- Determine your cookware material for heat diffusion properties.
- Make sure the interior surface of each product is non-reactive to food.
- And you’re ready to choose cookware to serve your needs.
WITH ENDLESS BRANDS, SHAPES, SIZES & PRICES:
WHAT SHOULD YOU BUY?
What are the right tools? For each of us, they may differ.
Cookbook author Dione Lucas wrote:
“Every piece of equipment that finds its way into your kitchen should pass one test:
DOES IT HELP YOU DO GOOD WORK?”
Probably the most ancient cooking utensil, stock pots are made for boiling, simmering, steaming and blanching. They’re tall and relatively narrow to reduce evaporation. The cooking demand of a stock pot is only to reach a boiling point. Although stainless steel is a poor conductor of heat, its suitable for a stock pot, usually made in 8 to 22 quart capacities.
Covered casseroles are usually round or oval and come in many sizes. Very large versions are also called dutch ovens. The absence of long handles suggests oven cooking although recipes for many casserole dishes specify ‘starting’ on top of the stove. Well-fitting lids provide self-basting condensation. Heavy weight ceramic wares, copper, iron, aluminum or enamel on cast iron casseroles can be used for oven-to-table cookery.
Round or elongated for a roast, metal casseroles with two handles and a lid are perfect for braising or browning meat on top of the stove. With the addition of vegetables and stock, wine or gravy, an entrée is ready for gentle, long cooking in the oven or top of the stove. Heat is transmitted to the entire interior of the covered pot.
Ceramic casseroles (heavy terra-cotta, stoneware and porcelain) are excellent for oven cooking but cannot be used for stove-top cooking. Master chefs explain that ceramic casseroles with unglazed exteriors better absorb heat.
Sauce pans should be a heavy with excellent heat distribution for making sauces, boiling, steaming, braising or stewing foods. Sizes range from 1 to 5 quart capacity. Faster cooling is important for sauces, and for this, copper performs exceptionally well.
Sides of a sautéuse pan slope to a small diameter bottom, beneficial for foods that require frequent stirring because of unstable or delicate consistency such as butter, cream or egg sauces. Sloped sides expose a maximum amount of sauce to the air for reduction and facilitate the movement of a whisk. The metal should be a heavy gauge and one that holds heat uniformly.
Skillets are for frying, sautéing, browning, searing, braising, etc. They’re low and wide to encourage evaporation and in theory, any size or shape skillet can be used for frying or sautéing. It’s recommended handles be equal in length to the diameter of the pan for easy maneuvering.
Frying is cooking in oil/fat—but not deep-fat. The oil/fat is heated before food is added in order to cook quickly and evenly, produce a crisp outside and seal natural moisture to prevent food from absorbing fat. Oil/fat must not reach the smoking point that creates a substance having harmful effect on the stomach. Frying pans are shallow with curved or flared sides for turning eggs and crepes.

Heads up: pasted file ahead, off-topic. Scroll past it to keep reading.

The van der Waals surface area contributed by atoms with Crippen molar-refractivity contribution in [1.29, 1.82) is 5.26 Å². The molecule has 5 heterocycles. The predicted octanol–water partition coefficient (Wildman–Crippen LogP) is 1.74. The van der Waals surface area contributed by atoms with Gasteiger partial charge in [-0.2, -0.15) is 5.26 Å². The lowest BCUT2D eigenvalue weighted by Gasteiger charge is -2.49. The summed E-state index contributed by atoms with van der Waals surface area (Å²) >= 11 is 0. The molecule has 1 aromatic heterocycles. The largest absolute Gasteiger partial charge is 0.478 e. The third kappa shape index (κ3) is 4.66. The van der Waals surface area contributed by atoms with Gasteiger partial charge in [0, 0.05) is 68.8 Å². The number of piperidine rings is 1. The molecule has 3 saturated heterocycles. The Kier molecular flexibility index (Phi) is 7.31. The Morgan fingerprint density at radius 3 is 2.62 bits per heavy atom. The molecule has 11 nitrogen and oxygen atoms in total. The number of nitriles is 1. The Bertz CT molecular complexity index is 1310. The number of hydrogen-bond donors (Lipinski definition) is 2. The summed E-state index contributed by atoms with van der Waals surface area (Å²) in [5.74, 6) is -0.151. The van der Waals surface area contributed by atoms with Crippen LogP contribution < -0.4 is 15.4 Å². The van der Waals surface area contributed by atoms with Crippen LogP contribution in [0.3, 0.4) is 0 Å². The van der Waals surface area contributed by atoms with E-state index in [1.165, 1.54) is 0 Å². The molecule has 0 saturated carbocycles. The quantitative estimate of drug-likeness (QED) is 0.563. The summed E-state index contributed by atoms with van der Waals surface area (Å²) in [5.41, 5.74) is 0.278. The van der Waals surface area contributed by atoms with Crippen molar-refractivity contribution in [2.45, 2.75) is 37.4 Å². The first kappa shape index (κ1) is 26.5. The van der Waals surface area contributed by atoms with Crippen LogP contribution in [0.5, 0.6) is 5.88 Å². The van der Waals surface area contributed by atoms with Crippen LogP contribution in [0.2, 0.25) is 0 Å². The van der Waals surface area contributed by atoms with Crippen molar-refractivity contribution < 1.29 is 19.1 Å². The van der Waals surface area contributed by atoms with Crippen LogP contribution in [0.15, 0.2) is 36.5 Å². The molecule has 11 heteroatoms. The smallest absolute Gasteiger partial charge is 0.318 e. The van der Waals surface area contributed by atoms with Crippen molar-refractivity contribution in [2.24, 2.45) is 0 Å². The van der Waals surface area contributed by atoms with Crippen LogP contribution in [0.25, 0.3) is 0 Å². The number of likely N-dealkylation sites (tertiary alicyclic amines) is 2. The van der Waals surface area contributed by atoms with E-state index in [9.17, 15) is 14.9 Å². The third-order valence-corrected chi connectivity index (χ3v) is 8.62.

Skillets for specific foods include:
Crepe skillets— must distribute and retain heat.
They should be heavy yet light enough to flip.
Omelet skillets –must be heavy to respond to and diffuse high heat evenly. Shallow, sloping sides aid in rolling-over omelets.
Sautéing involves shaking the pan to keep food mingling with oil/fat for browning, then usually covered to complete the cooking. Sauté pans have straight sides to contain food while the pan is kept in motion across the burner.
Frying and sauté pans must have flat bottoms of sufficient weight to prevent warping which causes fats and liquids to settle around edges of the pan. The metal of both should be a heavy-gauge that transmits heat evenly and steadily. Iron, copper and aluminum are good. Iron prevents abrupt temperature changes inside the pan but can discolor some foods. To prevent this, some iron skillets are lined with enamel.
A flambé pan is placed over a burner (a wick fueled by alcohol) intended for preparing foods at the dining table. This is a fast way of cooking so the pan must adjust quickly to a wide range of flame.
Fish fillets, medallions of meat and sweet and savory crepes are typical flambéed foods.
Roasting means cooking with dry heat—yet there’s professional controversy whether a roasting pan should have high or low sides. Meat thermometers are recommended because each requires different cooking times. Roasting pans should have a rack to keep roasts elevated and may or may not have a cover. Handles must have a good grip and be securely riveted.
James Beard preferred a roaster with low sides. He placed meat on a rack to keep it out of the fat and allow air to circulate around the roast.
Complimented on her pot roast, my Mother replied, “It’s the pan”, a high-sided, heavy aluminum roasting pan, covered to create steam and a moist and tender roast.
Fish poachers are elongated covered pans with a rack that can be adjusted to different heights for boiling, simmering, steaming and braising fish. They’re also good for foods of unusual size.
Multi-task inserts are currently marketed by many manufacturers to extend stock pots and sauce pans into service as pasta cooker/strainers, steamers, hot oil fry baskets, etc. They’re practical, save space and ultimately, save money.
Classifications for pot & pans seem endless. Bain-marie, paella, griddles, wok, gratin, terrines, couscousiere, soufflés, marmites are but a few. If specific names of pans for your favorite foods are not listed, information about fabrication still applies.
WHO HAS MONEY TO THROW AWAY?
Pat Breen: EYEWITNESS TO QUALITY
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